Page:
Last summer, I let you know that I was becoming an Oncology Nurse. I started in August, and was on the solid tumor oncology floor for 6 months. I learned a lot and had experiences with patients that I’ll always remember, but I realized that working in oncology was too close to home for me. My BRCA mutation and family history of cancer was what originally drew me to oncology, but working in it in real life, especially the end of life process, was emotionally difficult. Luckily, I worked in an environment where I felt comfortable enough to share my concerns with my managers, who were very supportive. I was very open with them during the interview process about my BRCA mutation and family history, and they totally understood why I was having a difficult time.
I got extremely lucky to be able to transfer within the same hospital to my other nursing passion, and become a Perinatal Nurse. I’m now working in the Postpartum unit and I’ll eventually cross-train in Labor & Delivery. I feel like I’ve found my calling in nursing. I love all of the patient education in perinatal nursing, and being a part of such an important milestone in my patients’ lives. I’m still going to be very involved with cancer prevention and my work in the BRCA community, and I’ll keep you all posted on my ongoing BRCA journey.
I’m honored to have been invited to speak about my BRCA journey at the next Oncology Nursing Society (ONS) meeting in LA. I’m also studying for my NCLEX examination (the board exam to give me my nursing license). NCLEX studying has been pretty much all-consuming, so it was really nice to take a step back to prepare my ONS talk and see how far I’ve come on this journey.
My presentation is a combination of information that nurses would find helpful to know about BRCA, and also my personal story. I incorporated a lot of photos in the talk, and it was incredible to look through the recovery photos and think about how far I’ve come. I can’t believe it’s been almost a year since my mastectomy. I couldn’t have done it without everyone’s support.
Also, I’m in the process of updating the site to include more resources, so stay tuned! Now, back to NCLEX land.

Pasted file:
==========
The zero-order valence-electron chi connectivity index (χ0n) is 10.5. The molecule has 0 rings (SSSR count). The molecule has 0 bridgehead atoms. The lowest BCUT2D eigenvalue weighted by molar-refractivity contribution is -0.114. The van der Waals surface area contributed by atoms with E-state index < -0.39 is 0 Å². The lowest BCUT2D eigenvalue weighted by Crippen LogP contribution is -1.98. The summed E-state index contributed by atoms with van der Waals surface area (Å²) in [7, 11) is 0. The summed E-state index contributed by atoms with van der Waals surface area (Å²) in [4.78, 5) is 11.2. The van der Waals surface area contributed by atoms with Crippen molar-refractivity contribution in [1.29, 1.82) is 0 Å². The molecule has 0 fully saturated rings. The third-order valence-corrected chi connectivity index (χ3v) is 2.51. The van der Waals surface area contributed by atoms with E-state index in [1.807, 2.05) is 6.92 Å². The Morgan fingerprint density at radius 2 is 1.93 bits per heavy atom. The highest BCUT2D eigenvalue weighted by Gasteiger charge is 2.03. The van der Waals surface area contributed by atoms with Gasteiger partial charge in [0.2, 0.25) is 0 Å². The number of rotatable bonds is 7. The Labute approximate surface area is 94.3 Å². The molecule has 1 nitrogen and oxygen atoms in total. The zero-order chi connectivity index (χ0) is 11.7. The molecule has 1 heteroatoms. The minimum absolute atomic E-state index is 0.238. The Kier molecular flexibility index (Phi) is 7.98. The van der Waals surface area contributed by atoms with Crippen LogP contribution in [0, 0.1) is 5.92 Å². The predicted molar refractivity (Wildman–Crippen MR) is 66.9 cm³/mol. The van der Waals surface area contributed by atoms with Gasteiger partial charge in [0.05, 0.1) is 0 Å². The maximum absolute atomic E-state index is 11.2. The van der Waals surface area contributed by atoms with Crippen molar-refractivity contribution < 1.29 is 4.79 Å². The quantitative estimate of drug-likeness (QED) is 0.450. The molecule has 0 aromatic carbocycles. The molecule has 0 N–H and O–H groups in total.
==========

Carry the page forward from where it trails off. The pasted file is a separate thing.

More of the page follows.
I have so many to-do lists, that I decided to take a minute to write out an accomplishment list instead. Here’s what I accomplished this week.
- Went to Zumba for the first time since before my prophylactic mastectomy (I’m sore but I survived)
- Worked my first 3 days in a row of 12+ hour shifts (I’m tired but I survived)
- Hit my 2 month since exchange surgery mark (I can go swimming and take a bath now)
- The UCLA Oncology Nursing Club that I co-founded had its first event with City of Hope, and it went really well!
- For the first time, I chose to watch PBS instead of Bravo. I feel super mature now. Atul Gawande is one of the only people that could do that. Everyone should watch it, it’s really important.
Florence Nightingale is definitely one of my heroes. She is a total bada$$. She is said to be the founder of modern nursing, the person responsible for creating professional nursing training schools, and an incredible statistician. She was called “the lady with the lamp” because during the Crimean War, she made rounds at night to the wounded soldiers. Every day that I’m in clinical rotations I love nursing more and more.
Here’s one of my favorite quotes from the lady with the lamp:
“Nursing is an art: and if it is to be made an art, it requires an exclusive devotion as hard a preparation, as any painter’s or sculptor’s work; for what is the having to do with dead canvas or dead marble, compared with having to do with the living body, the temple of God’s spirit? It is one of the Fine Arts: I had almost said, the finest of Fine Arts.”
– Florence Nightingale